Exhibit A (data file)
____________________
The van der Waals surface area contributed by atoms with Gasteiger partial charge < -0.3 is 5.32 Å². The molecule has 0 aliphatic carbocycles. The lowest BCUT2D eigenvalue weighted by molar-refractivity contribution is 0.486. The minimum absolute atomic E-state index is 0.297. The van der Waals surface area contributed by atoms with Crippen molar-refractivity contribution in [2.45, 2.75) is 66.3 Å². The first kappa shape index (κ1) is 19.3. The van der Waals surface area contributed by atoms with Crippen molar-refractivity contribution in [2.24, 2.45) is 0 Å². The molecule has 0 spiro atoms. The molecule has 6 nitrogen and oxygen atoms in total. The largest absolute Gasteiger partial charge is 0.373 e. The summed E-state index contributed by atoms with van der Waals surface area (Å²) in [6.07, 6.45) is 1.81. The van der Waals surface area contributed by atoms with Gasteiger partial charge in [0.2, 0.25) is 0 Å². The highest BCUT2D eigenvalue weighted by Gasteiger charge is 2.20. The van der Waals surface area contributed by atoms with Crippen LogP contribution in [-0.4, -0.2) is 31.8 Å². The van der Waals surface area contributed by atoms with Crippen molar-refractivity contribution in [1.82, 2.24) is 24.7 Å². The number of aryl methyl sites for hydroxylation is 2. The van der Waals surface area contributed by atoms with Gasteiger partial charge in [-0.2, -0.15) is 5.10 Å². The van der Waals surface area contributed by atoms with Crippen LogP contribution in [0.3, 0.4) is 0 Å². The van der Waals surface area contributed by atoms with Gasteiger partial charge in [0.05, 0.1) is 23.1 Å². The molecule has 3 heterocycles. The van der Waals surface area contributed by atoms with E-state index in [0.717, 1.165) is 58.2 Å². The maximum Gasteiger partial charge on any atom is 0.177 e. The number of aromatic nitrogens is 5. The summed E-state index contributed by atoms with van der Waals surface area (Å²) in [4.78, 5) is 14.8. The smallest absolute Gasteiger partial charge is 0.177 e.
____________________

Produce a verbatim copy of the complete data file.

The van der Waals surface area contributed by atoms with Gasteiger partial charge < -0.3 is 5.32 Å². The molecule has 0 aliphatic carbocycles. The lowest BCUT2D eigenvalue weighted by molar-refractivity contribution is 0.486. The minimum absolute atomic E-state index is 0.297. The van der Waals surface area contributed by atoms with Crippen molar-refractivity contribution in [2.45, 2.75) is 66.3 Å². The first kappa shape index (κ1) is 19.3. The van der Waals surface area contributed by atoms with Crippen molar-refractivity contribution in [2.24, 2.45) is 0 Å². The molecule has 0 spiro atoms. The molecule has 6 nitrogen and oxygen atoms in total. The largest absolute Gasteiger partial charge is 0.373 e. The summed E-state index contributed by atoms with van der Waals surface area (Å²) in [6.07, 6.45) is 1.81. The van der Waals surface area contributed by atoms with Gasteiger partial charge in [0.2, 0.25) is 0 Å². The highest BCUT2D eigenvalue weighted by Gasteiger charge is 2.20. The van der Waals surface area contributed by atoms with Crippen LogP contribution in [-0.4, -0.2) is 31.8 Å². The van der Waals surface area contributed by atoms with Crippen molar-refractivity contribution in [1.82, 2.24) is 24.7 Å². The number of aryl methyl sites for hydroxylation is 2. The van der Waals surface area contributed by atoms with Gasteiger partial charge in [-0.2, -0.15) is 5.10 Å². The van der Waals surface area contributed by atoms with Crippen LogP contribution in [0.3, 0.4) is 0 Å². The van der Waals surface area contributed by atoms with Gasteiger partial charge in [0.05, 0.1) is 23.1 Å². The molecule has 3 heterocycles. The van der Waals surface area contributed by atoms with E-state index in [0.717, 1.165) is 58.2 Å². The maximum Gasteiger partial charge on any atom is 0.177 e. The number of aromatic nitrogens is 5. The summed E-state index contributed by atoms with van der Waals surface area (Å²) in [4.78, 5) is 14.8. The smallest absolute Gasteiger partial charge is 0.177 e.